Concentrating solar power (CSP) continues to advance as worldwide interest in renewable energy continues to grow. CSP technologies, including parabolic troughs, power towers, and dish/engines, provide the unique potential for low-cost thermal energy storage that will ensure that renewable energy can become cost-competitive with traditional fossil fuel sources on a large scale and comprise a significant portion of the global energy portfolio.

The challenge is to develop cost-effective thermal energy storage to ensure that renewable energy can become a major part of the national and global energy supply. Storage fluid selection is a critical decision that must fulfill a number of criteria to not only provide long-term reliability, but also to remain cost-competitive in the power generation arena. The state-of-the-art thermal storage design uses a 2-tank molten salt configuration. However, most molten salt mixtures have a relatively high freezing temperature, which poses some system design issues. Additionally, the price of molten salt mixtures is steadily increasing. Current laboratory and industry research efforts have shifted focus to exploration of alternative storage fluids to significantly reduce costs.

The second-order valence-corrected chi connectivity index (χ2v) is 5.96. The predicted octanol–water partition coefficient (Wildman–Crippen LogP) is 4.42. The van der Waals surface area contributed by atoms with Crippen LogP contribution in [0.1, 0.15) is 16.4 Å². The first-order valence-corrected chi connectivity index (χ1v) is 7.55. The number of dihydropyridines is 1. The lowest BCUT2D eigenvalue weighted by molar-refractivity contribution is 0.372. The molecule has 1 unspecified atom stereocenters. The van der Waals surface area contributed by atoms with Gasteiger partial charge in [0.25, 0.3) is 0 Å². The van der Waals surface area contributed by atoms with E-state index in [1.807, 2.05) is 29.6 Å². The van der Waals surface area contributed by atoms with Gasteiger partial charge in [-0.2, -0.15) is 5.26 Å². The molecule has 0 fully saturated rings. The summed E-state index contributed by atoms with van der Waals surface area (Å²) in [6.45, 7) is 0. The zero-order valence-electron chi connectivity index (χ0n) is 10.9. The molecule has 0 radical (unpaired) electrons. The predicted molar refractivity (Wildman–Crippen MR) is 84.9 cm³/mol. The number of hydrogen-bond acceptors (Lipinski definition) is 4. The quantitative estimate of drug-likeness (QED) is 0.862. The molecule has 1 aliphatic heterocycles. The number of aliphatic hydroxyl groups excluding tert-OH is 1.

In this study, several storage fluid candidates have been selected based on an attractive combination of thermodynamic properties, cost, and availability. In this paper, rapid screening of fluid candidates is reported, and an expanded series of thermal cycling and supercritical characterization experiments have been planned and are being implemented to determine the long-term durability of the fluid candidates over a range of operating temperatures for extended periods of time. Commercial-grade materials were used, and in the case of naphthalene and biphenyl, the testing procedure was carefully controlled to prevent sublimation of the sample. This paper presents the results of a study investigating the thermal stability of several organic fluids. Samples were extracted and chemical analyses such as nuclear magnetic resonance (NMR) and gas chromatography (GC) were conducted to observe degradation behavior and decomposition pathways. The rapid screening phase provided a timely and effective filter of the best-performing fluid candidates for supercritical thermal energy storage.

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